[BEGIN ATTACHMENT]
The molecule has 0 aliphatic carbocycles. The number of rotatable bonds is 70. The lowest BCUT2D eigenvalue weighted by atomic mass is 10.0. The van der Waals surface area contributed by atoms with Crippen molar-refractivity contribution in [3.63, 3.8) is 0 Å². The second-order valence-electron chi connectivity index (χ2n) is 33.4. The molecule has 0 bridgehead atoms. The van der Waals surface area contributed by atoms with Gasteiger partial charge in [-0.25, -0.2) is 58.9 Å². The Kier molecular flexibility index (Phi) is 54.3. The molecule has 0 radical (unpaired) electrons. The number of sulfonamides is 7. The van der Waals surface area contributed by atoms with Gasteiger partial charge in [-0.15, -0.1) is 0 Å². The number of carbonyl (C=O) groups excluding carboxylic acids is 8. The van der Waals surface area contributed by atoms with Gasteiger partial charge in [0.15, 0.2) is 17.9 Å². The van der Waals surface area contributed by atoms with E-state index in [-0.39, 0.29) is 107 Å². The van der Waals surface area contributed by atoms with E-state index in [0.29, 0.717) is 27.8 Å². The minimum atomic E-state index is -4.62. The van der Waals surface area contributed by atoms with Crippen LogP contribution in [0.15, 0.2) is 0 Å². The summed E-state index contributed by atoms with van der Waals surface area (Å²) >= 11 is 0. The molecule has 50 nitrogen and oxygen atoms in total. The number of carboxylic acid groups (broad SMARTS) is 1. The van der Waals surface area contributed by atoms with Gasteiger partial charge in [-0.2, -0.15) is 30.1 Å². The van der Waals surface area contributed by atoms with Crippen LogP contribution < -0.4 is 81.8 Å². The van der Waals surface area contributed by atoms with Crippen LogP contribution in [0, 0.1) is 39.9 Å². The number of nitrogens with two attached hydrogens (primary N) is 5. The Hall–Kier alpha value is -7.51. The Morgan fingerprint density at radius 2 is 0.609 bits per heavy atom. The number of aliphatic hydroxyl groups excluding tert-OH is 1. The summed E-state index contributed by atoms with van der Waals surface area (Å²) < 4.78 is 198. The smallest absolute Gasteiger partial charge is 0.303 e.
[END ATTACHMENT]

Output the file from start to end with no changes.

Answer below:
The molecule has 0 aliphatic carbocycles. The number of rotatable bonds is 70. The lowest BCUT2D eigenvalue weighted by atomic mass is 10.0. The van der Waals surface area contributed by atoms with Crippen molar-refractivity contribution in [3.63, 3.8) is 0 Å². The second-order valence-electron chi connectivity index (χ2n) is 33.4. The molecule has 0 bridgehead atoms. The van der Waals surface area contributed by atoms with Gasteiger partial charge in [-0.25, -0.2) is 58.9 Å². The Kier molecular flexibility index (Phi) is 54.3. The molecule has 0 radical (unpaired) electrons. The number of sulfonamides is 7. The van der Waals surface area contributed by atoms with Gasteiger partial charge in [-0.15, -0.1) is 0 Å². The number of carbonyl (C=O) groups excluding carboxylic acids is 8. The van der Waals surface area contributed by atoms with Gasteiger partial charge in [0.15, 0.2) is 17.9 Å². The van der Waals surface area contributed by atoms with E-state index in [-0.39, 0.29) is 107 Å². The van der Waals surface area contributed by atoms with E-state index in [0.29, 0.717) is 27.8 Å². The minimum atomic E-state index is -4.62. The van der Waals surface area contributed by atoms with Crippen LogP contribution in [0.15, 0.2) is 0 Å². The summed E-state index contributed by atoms with van der Waals surface area (Å²) >= 11 is 0. The molecule has 50 nitrogen and oxygen atoms in total. The number of carboxylic acid groups (broad SMARTS) is 1. The van der Waals surface area contributed by atoms with Gasteiger partial charge in [-0.2, -0.15) is 30.1 Å². The van der Waals surface area contributed by atoms with Crippen LogP contribution < -0.4 is 81.8 Å². The van der Waals surface area contributed by atoms with Crippen LogP contribution in [0, 0.1) is 39.9 Å². The number of nitrogens with two attached hydrogens (primary N) is 5. The Hall–Kier alpha value is -7.51. The Morgan fingerprint density at radius 2 is 0.609 bits per heavy atom. The number of aliphatic hydroxyl groups excluding tert-OH is 1. The summed E-state index contributed by atoms with van der Waals surface area (Å²) < 4.78 is 198. The smallest absolute Gasteiger partial charge is 0.303 e.